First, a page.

The years 1984-1990 haven’t been targeted because they are already covered by an existing dataset (ROAD). Scope of targeted offices varies, some states merely including president and governor, but others including as many as 12 offices.


These data are clean for the vast majority of state-years, although discrepancies in sources still have to be resolved.


The tables for the seven states requiring the most work for this project encompassed


1.14 miles of pages.


The 11 states below account for the vast majority of time spent which was


1,412 hours


Workers also spent several hundred hours cleaning these files (documented in logs).


Code and cleaning routines were developed to make workers’ time most effective.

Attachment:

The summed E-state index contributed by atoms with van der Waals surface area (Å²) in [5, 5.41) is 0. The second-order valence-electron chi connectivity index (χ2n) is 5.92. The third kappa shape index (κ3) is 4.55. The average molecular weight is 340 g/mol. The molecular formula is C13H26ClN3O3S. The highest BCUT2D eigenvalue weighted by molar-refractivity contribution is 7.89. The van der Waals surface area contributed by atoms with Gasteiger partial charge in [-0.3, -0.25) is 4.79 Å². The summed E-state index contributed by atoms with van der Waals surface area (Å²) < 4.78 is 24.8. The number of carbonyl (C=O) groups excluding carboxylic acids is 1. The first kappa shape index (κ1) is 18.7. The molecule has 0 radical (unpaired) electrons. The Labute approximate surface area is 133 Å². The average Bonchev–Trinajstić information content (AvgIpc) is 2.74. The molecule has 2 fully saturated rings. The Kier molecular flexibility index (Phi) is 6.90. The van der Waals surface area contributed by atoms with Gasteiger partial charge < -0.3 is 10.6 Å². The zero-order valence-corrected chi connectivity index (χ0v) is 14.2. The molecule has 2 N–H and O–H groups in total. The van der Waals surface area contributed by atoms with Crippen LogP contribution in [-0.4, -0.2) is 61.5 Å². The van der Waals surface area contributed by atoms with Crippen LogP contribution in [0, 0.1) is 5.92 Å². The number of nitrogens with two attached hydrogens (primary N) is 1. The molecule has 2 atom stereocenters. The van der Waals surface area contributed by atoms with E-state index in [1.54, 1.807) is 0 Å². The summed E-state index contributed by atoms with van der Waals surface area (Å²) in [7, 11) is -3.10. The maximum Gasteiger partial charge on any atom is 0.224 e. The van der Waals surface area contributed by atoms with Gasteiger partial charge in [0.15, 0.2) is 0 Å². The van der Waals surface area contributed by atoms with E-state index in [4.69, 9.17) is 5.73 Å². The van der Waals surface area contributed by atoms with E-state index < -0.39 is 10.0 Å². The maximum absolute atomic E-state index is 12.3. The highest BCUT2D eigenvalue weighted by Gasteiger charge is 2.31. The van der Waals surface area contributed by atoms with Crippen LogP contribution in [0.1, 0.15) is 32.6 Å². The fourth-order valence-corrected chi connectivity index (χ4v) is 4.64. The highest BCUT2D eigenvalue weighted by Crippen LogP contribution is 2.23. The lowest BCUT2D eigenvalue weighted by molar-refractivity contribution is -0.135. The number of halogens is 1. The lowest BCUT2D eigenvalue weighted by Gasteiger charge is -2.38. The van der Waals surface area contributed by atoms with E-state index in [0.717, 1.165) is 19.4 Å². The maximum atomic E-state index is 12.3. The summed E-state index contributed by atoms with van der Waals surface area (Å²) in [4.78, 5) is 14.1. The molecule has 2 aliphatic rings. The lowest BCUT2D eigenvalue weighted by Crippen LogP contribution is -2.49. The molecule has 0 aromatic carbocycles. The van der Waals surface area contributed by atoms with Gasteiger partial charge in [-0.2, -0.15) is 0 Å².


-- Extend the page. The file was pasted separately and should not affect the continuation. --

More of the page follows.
My time admittedly involved experimentation, adding to it substantially.


Hours spent on states most intensively worked on were as follows:

State A 1966-2002: 233

State B 1976-1996: 72

State C 1976-1982: 186

State D 1972-1994: 133

State E 1992-2002: 41

State F 1992-2002: 29

State G 1966-1982: 272

State G 1966-1982 assigning state legislative districts to precincts: 79

State H 1968-1994: 121

State I 1992-1994: 34

State J 1966-1998: 197

State K 1992-1994: 11

Total of above: 1,412